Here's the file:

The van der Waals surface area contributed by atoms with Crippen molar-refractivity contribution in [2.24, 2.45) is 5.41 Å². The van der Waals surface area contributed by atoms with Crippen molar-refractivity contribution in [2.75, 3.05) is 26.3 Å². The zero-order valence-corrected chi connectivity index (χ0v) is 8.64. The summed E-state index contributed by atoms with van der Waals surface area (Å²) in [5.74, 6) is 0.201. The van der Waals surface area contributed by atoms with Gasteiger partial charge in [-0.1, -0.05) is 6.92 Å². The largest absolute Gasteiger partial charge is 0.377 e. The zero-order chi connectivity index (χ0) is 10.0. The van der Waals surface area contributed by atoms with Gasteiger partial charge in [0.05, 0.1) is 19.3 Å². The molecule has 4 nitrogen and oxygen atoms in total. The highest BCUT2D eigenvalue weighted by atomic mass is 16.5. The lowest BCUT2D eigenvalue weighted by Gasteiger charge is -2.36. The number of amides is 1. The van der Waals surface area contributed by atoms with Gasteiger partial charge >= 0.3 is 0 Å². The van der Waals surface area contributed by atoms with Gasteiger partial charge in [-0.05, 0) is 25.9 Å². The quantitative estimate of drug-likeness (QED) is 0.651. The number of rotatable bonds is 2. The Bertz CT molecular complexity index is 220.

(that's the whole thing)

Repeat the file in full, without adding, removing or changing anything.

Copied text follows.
The van der Waals surface area contributed by atoms with Crippen molar-refractivity contribution in [2.24, 2.45) is 5.41 Å². The van der Waals surface area contributed by atoms with Crippen molar-refractivity contribution in [2.75, 3.05) is 26.3 Å². The zero-order valence-corrected chi connectivity index (χ0v) is 8.64. The summed E-state index contributed by atoms with van der Waals surface area (Å²) in [5.74, 6) is 0.201. The van der Waals surface area contributed by atoms with Gasteiger partial charge in [-0.1, -0.05) is 6.92 Å². The largest absolute Gasteiger partial charge is 0.377 e. The zero-order chi connectivity index (χ0) is 10.0. The van der Waals surface area contributed by atoms with Gasteiger partial charge in [0.05, 0.1) is 19.3 Å². The molecule has 4 nitrogen and oxygen atoms in total. The highest BCUT2D eigenvalue weighted by atomic mass is 16.5. The lowest BCUT2D eigenvalue weighted by Gasteiger charge is -2.36. The number of amides is 1. The van der Waals surface area contributed by atoms with Gasteiger partial charge >= 0.3 is 0 Å². The van der Waals surface area contributed by atoms with Gasteiger partial charge in [-0.05, 0) is 25.9 Å². The quantitative estimate of drug-likeness (QED) is 0.651. The number of rotatable bonds is 2. The Bertz CT molecular complexity index is 220.